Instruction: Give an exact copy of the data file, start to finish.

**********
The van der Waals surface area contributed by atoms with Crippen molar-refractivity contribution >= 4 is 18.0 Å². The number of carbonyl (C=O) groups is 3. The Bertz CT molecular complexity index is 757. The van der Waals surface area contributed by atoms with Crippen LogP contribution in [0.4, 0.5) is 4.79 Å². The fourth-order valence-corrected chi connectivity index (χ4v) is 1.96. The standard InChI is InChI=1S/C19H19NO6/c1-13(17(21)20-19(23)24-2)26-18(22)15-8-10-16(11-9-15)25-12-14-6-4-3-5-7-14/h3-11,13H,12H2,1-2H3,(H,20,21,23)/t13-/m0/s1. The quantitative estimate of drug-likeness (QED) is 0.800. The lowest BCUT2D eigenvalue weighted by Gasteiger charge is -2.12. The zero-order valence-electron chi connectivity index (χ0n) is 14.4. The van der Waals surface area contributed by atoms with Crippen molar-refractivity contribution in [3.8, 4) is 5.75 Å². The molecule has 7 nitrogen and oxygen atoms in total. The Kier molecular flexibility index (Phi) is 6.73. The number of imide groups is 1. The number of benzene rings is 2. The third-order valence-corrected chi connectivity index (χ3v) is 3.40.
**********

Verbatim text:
The van der Waals surface area contributed by atoms with Crippen molar-refractivity contribution >= 4 is 18.0 Å². The number of carbonyl (C=O) groups is 3. The Bertz CT molecular complexity index is 757. The van der Waals surface area contributed by atoms with Crippen LogP contribution in [0.4, 0.5) is 4.79 Å². The fourth-order valence-corrected chi connectivity index (χ4v) is 1.96. The standard InChI is InChI=1S/C19H19NO6/c1-13(17(21)20-19(23)24-2)26-18(22)15-8-10-16(11-9-15)25-12-14-6-4-3-5-7-14/h3-11,13H,12H2,1-2H3,(H,20,21,23)/t13-/m0/s1. The quantitative estimate of drug-likeness (QED) is 0.800. The lowest BCUT2D eigenvalue weighted by Gasteiger charge is -2.12. The zero-order valence-electron chi connectivity index (χ0n) is 14.4. The van der Waals surface area contributed by atoms with Crippen molar-refractivity contribution in [3.8, 4) is 5.75 Å². The molecule has 7 nitrogen and oxygen atoms in total. The Kier molecular flexibility index (Phi) is 6.73. The number of imide groups is 1. The number of benzene rings is 2. The third-order valence-corrected chi connectivity index (χ3v) is 3.40.